Because the dissenting opinion largely addresses subjects which we do not find relevant to our disposition, we feel obliged to record our observations on these matters. The dissent apparently takes no real issue with any aspect of the analysis set forth in part II, above, but notes only that: "Although I do not discuss in detail the several theories on which the majority finds the letter admissible, my silence should not be construed as acquiescence." At 977. Yet, our reading of the dissent reveals to us that, in fact, there is no disagreement with our holding that the letter is admissible. It is conceded by the dissent that its own hypothetical letter, set forth in its opinion at page 977, is admissible. Yet the differences between the dissent's hypothetical letter and Carter's real one, like the differences between our hypothetical letter and the actual one, go only to probative weight, not admissibility.
The main thrust of the dissent does no more than urge a reversal of the district court on a ground not raised. Essentially, the dissent's point is that the Magistrate erred in not allowing Carter to call as a witness the individual to whom the letter was addressed. Our review of the record compels us to disagree.
When Carter was presented with the letter during his cross-examination, and before he was directed to read it, Carter objected to the letter's relevance. It was at that time, and that time only, that Carter asked to call the recipient as a witness. Recognizing the potential validity of Carter's relevance objection, the Magistrate at that time denied Carter's request, since the letter had neither been admitted in evidence nor read aloud by Carter. The Magistrate stated: "I don't think his (the recipient's) statements will be particularly relevant and I'm not certain at this juncture, Mr. Carter, that this document is relevant." After extensive discussion of the letter during Carter's cross-examination, in which its relevance was made clear, the Magistrate then asked Carter whether he wished to make any other statement. Carter responded "No." Neither at this time nor at any other time did Carter ever renew his request to call the recipient of the letter. Under these circumstances, then, it is clear that Carter's failure to call his witness to explain the meaning of the letter cannot be charged to the court.
In not renewing his request, it may be that Carter recognized what our reading of the record reveals: that no innocent interpretation of the letter is plausible. When questioned by the Magistrate as to the significance of the statement in the letter that "(t)his is a set up my brother . . .. We want to establish a pattern of barbaric brutal harrassment (sic)," Carter himself could only offer the patently questionable explanation that it referred to a "set-up" of inmates by the guards (tr. at 70).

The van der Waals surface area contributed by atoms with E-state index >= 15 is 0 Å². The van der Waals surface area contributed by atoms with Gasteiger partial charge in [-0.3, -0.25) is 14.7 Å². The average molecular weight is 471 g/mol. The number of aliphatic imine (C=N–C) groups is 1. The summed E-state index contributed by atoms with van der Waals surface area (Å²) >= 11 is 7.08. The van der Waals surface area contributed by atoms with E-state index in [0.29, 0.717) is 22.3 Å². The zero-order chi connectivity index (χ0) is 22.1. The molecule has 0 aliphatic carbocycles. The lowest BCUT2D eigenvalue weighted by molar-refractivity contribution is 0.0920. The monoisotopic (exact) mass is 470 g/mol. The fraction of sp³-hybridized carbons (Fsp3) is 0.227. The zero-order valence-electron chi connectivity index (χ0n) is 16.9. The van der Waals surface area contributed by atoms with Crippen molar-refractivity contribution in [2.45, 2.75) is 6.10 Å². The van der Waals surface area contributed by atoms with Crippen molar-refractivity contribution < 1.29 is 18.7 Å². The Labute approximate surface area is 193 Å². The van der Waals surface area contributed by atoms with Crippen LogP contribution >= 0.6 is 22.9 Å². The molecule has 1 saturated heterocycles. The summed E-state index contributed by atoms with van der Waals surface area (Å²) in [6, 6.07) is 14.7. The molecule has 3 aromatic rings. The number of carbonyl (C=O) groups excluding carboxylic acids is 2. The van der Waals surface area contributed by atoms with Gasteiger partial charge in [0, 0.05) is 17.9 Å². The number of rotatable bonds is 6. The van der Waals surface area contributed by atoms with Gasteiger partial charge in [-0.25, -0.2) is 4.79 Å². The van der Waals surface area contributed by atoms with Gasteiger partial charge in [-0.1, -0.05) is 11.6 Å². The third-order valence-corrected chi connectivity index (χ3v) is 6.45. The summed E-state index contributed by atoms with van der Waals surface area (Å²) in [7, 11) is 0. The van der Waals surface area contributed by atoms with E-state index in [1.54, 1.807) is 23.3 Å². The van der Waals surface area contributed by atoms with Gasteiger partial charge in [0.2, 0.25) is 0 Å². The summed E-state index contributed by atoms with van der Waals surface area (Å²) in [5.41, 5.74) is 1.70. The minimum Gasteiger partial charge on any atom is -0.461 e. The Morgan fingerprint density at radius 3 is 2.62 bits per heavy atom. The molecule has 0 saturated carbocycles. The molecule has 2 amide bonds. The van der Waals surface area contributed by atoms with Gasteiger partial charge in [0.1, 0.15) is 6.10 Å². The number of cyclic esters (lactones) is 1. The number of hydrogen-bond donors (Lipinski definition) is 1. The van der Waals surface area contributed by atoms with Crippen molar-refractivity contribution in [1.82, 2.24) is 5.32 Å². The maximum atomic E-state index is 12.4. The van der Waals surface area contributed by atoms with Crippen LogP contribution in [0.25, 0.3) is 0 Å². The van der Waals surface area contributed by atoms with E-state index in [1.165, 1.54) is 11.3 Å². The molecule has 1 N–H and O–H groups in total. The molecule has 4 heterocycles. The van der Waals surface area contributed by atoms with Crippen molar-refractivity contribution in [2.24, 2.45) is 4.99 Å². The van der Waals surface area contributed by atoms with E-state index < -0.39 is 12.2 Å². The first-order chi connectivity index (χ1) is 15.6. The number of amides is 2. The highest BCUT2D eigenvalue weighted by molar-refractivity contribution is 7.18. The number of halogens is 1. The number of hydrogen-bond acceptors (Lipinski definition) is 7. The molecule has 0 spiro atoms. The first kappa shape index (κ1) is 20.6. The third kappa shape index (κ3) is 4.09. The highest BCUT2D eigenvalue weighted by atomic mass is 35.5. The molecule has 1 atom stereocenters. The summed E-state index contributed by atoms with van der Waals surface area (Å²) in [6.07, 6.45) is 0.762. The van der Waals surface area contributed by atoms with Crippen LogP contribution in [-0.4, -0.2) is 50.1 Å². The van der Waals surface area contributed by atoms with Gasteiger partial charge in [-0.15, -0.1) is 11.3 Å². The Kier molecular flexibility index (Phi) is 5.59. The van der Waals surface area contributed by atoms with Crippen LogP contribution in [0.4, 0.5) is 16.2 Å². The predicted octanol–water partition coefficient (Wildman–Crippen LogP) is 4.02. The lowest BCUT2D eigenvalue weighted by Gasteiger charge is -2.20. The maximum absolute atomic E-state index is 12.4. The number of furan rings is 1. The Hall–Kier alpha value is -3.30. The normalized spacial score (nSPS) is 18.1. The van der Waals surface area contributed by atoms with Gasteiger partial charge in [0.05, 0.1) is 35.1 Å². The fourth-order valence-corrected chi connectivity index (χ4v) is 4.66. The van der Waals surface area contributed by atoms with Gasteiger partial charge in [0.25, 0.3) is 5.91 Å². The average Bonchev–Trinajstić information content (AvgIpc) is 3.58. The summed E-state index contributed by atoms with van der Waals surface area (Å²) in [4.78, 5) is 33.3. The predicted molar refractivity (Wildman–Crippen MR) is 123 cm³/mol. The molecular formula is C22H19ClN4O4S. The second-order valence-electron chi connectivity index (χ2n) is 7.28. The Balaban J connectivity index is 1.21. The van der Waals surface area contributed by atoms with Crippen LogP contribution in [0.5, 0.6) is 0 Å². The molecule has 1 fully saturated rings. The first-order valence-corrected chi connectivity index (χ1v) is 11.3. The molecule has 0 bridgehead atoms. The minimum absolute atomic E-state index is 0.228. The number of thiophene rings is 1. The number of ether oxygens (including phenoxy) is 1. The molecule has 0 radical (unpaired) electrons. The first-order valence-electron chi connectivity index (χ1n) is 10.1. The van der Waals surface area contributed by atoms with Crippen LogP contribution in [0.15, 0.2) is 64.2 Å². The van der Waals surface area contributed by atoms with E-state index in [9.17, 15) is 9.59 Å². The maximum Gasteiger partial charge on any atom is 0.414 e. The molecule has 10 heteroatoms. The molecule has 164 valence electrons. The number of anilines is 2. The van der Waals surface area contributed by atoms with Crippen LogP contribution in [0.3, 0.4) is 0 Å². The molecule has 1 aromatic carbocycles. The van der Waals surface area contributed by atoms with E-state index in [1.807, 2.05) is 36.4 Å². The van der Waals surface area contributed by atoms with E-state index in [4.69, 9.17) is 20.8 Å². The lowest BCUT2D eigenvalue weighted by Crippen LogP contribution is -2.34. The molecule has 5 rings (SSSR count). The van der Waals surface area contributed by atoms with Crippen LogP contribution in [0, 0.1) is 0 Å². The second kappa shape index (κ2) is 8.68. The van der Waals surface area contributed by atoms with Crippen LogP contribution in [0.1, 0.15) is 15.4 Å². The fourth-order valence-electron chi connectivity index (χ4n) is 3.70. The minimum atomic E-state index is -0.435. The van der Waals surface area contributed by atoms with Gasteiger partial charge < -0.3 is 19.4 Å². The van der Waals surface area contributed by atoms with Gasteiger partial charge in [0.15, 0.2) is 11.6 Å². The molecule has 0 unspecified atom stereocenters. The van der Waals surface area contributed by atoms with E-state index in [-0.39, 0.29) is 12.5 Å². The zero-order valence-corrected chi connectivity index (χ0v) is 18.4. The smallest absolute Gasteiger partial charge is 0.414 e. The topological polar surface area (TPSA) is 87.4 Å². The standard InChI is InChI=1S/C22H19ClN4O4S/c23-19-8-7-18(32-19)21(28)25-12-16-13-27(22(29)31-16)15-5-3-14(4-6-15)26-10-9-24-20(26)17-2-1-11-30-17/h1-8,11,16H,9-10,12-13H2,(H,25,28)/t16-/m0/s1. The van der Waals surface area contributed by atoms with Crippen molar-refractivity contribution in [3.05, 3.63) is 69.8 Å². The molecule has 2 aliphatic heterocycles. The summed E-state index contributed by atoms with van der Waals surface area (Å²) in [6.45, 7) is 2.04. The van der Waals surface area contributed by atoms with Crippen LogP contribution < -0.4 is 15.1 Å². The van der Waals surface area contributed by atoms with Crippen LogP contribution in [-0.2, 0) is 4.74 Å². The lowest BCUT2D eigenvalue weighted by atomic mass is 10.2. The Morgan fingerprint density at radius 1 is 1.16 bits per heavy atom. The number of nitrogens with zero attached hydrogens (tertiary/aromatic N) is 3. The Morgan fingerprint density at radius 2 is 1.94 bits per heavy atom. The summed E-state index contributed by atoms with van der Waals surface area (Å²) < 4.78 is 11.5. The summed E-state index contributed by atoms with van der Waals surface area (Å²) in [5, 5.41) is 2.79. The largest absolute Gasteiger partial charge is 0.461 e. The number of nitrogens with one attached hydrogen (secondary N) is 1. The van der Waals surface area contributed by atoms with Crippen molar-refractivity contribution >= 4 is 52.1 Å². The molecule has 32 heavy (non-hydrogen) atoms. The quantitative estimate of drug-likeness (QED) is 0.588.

We conclude that all three grounds urged by Carter on this appeal, whereby he would have us hold that the district court erred in considering his letter as a matter of evidence, are without merit. We will therefore affirm the October 31, 1978 judgment entered for the defendants and against Carter. Costs will be taxed against the appellant Carter.
GIBBONS, Circuit Judge, dissenting.
I respectfully dissent. My disagreement with the majority on the appropriate legal precepts stems, in part, from their reliance on an incomplete version of the facts. Without being too repetitious, I deem it necessary to set forth a complete version.
In his amended complaint, Carter alleged that three of the defendants, Fuiek, Pyles and Levi, wrongfully beat him on September 22, 1977, during a "shakedown" of Carter's cell in Huntingdon's maximum security unit. Carter was placed in the maximum security unit, the Behavioral Adjustment Unit (BAU), because of his participation in an attempted escape which had involved the holding of several guards hostage, one of whom was seriously injured. Carter also seeks to hold the Superintendent of the institution, Hewitt, liable in his official capacity as supervisor of these correctional officers.
The district court referred this matter to the Magistrate "(t)o hear, submit, and file proposed findings of fact and recommendations for the disposition of the matter with the court . . . ." 28 U.S.C. § 636(b)(1)(B) (Supp.1979).
The defendants moved for dismissal or in the alternative, summary judgment, and filed supporting affidavits. Pursuant to Rule 56, Fed.R.Civ.P. 56, the Magistrate advised plaintiff to file affidavits that demonstrated the inappropriateness of summary judgment. A hearing was held on July 24, 1978, at which time, plaintiff presented three witnesses, all of whom were fellow inmates of Carter's.